France and Italy on a Honda CBF1000 and Ducati 900 Sport
Touring & travel
25 July 2011 20:18
How many fathers and sons have said, ‘how about going on a bike ride across India?’ and done something about it? Well that happened to me in September 2009 when my son who is always up for an adventure asked me.
The problem was that although like my son I was always up for an adventure I had not ridden a bike in over 20 years and didn’t own one, and in recent years not suffered the best of health, having had two heart attacks and a triple by-pass.
Not wanting minor issues to stop an excellent opportunity to ‘bond’ with my son and as I said I was always willing to do something new I agreed and started to plan a trip and logistics of acquiring bikes and getting out to India.
The first part would be easy, we would both get similar bikes so as to save on carrying spare part,s the second more difficult. We decided to go to France instead. After some discussion we agreed on getting two Honda CBR600s. Not an obvious choice for such a trip as they were sports bike but they were bikes with bullet proof engines, easily to get spares for on the continent and would be fun bikes to ride when not on the journey.
Also it was possible to pick up a good second hand CBR600 at reasonable prices. The planned trip was summer 2011 and it was only September 2009 so there was plenty of time for me to find a bike and get used to riding again and for Dion to change his BMW GS1100.
On one of my son’s visits we went to a local bike shop and I tested a Honda CBF1000. Immediately I knew this was the bike that I would enjoy and would suit my needs. It came in electric blue and was part equipped for our journey. We were ready to go, Dion had his 600F and I had my CBF it was only late summer 2010 and we had almost a year to wait.
But as is often said the anticipation is often as good as the actual event. And indeed it was for us as we spent many hours together or on the phone planning and getting ready for the ride. In one such session we saw an advertisement in a ‘bike mag’ for a brand new Ducati for less than £4000. Could this be true? I had a ridden a Ducati 900SS in 1980 and fell in love with it (I was much younger then) it was a brand new Duke but an older model. Did this matter? A Ducati is a Ducati and everybody that rides a bike should at least ride one Ducati, or even better own one.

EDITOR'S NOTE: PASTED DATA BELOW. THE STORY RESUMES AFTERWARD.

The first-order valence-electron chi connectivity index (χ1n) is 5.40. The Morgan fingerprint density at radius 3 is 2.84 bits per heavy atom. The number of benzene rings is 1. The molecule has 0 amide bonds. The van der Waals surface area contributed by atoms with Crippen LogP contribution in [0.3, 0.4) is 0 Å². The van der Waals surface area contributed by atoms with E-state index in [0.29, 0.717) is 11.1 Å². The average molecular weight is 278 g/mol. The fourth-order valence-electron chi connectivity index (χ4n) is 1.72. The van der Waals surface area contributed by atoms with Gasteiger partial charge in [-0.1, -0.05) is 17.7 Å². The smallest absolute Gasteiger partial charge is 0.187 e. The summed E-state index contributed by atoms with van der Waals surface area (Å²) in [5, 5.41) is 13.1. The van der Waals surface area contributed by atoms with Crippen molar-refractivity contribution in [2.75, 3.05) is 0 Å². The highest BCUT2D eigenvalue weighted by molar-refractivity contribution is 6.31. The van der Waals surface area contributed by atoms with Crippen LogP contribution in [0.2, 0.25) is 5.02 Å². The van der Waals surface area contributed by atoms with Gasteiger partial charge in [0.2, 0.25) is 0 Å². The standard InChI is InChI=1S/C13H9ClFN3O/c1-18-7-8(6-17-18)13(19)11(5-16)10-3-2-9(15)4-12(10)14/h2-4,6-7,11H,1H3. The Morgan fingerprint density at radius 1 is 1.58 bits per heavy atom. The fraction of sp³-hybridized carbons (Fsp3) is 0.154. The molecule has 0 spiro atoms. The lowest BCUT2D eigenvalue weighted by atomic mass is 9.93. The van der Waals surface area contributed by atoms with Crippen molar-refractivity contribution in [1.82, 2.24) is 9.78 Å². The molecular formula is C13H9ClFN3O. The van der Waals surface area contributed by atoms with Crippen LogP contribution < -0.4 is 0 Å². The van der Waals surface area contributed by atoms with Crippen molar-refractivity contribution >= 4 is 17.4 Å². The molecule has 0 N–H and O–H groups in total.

I persuaded (not too difficult) Dion to exchange his Honda for the Duke and get it ‘run in’ before our trip If the Honda 600F was not practicable the Ducati certainly wasn’t, but it was a Duke. The trip The trip was planned we were packed with tent, clothes, cooking facilities and spares. We even had books to read. (We did forget the kitchen sink although it might have been at the bottom of the bag).
As Dion lives in Cornwall and I live in South Wales we agreed to meet on the Wednesday morning at a friend’s house in High Wycombe before setting off for Dover to catch a ferry over to Calais.
The Honda was easier to pack and more suited to carrying luggage than the Duke so before setting off we repacked the bikes and set off to catch a mid- afternoon ferry. We made good time and travelling mid-day meant that we did not have to contend unduly with the world’s biggest car park known as the M25.